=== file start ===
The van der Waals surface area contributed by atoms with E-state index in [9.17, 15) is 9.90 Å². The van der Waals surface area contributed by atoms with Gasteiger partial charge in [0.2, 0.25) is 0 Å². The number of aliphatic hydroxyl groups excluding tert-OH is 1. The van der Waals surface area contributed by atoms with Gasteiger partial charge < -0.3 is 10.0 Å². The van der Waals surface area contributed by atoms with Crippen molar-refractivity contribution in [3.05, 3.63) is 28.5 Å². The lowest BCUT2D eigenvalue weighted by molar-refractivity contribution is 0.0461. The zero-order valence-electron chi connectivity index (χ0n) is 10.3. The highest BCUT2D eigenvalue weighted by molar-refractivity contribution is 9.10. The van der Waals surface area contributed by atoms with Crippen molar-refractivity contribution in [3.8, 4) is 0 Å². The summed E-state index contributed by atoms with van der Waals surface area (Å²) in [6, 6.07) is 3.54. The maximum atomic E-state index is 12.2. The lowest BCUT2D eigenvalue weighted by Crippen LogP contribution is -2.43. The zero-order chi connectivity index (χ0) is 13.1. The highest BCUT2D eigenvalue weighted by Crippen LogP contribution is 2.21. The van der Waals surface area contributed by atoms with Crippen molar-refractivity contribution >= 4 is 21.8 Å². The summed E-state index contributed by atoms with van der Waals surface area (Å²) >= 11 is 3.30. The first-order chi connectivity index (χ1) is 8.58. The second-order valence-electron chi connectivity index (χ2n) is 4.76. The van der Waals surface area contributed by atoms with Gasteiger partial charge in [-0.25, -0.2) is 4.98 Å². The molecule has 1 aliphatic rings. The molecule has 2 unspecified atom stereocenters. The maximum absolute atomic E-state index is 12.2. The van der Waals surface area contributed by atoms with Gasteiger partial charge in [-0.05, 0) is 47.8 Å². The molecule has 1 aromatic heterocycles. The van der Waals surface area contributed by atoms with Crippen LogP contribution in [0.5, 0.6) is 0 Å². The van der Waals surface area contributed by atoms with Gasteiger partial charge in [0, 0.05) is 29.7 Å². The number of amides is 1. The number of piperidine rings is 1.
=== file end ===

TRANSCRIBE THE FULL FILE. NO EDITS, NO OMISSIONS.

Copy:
The van der Waals surface area contributed by atoms with E-state index in [9.17, 15) is 9.90 Å². The van der Waals surface area contributed by atoms with Gasteiger partial charge in [0.2, 0.25) is 0 Å². The number of aliphatic hydroxyl groups excluding tert-OH is 1. The van der Waals surface area contributed by atoms with Gasteiger partial charge < -0.3 is 10.0 Å². The van der Waals surface area contributed by atoms with Crippen molar-refractivity contribution in [3.05, 3.63) is 28.5 Å². The lowest BCUT2D eigenvalue weighted by molar-refractivity contribution is 0.0461. The zero-order valence-electron chi connectivity index (χ0n) is 10.3. The highest BCUT2D eigenvalue weighted by molar-refractivity contribution is 9.10. The van der Waals surface area contributed by atoms with Crippen molar-refractivity contribution in [3.8, 4) is 0 Å². The summed E-state index contributed by atoms with van der Waals surface area (Å²) in [6, 6.07) is 3.54. The maximum atomic E-state index is 12.2. The lowest BCUT2D eigenvalue weighted by Crippen LogP contribution is -2.43. The zero-order chi connectivity index (χ0) is 13.1. The highest BCUT2D eigenvalue weighted by Crippen LogP contribution is 2.21. The van der Waals surface area contributed by atoms with Crippen molar-refractivity contribution >= 4 is 21.8 Å². The summed E-state index contributed by atoms with van der Waals surface area (Å²) >= 11 is 3.30. The first-order chi connectivity index (χ1) is 8.58. The second-order valence-electron chi connectivity index (χ2n) is 4.76. The van der Waals surface area contributed by atoms with Gasteiger partial charge in [-0.25, -0.2) is 4.98 Å². The molecule has 1 aliphatic rings. The molecule has 2 unspecified atom stereocenters. The maximum absolute atomic E-state index is 12.2. The van der Waals surface area contributed by atoms with Gasteiger partial charge in [-0.05, 0) is 47.8 Å². The molecule has 1 aromatic heterocycles. The van der Waals surface area contributed by atoms with Crippen LogP contribution in [0.5, 0.6) is 0 Å². The van der Waals surface area contributed by atoms with Gasteiger partial charge in [0, 0.05) is 29.7 Å². The number of amides is 1. The number of piperidine rings is 1.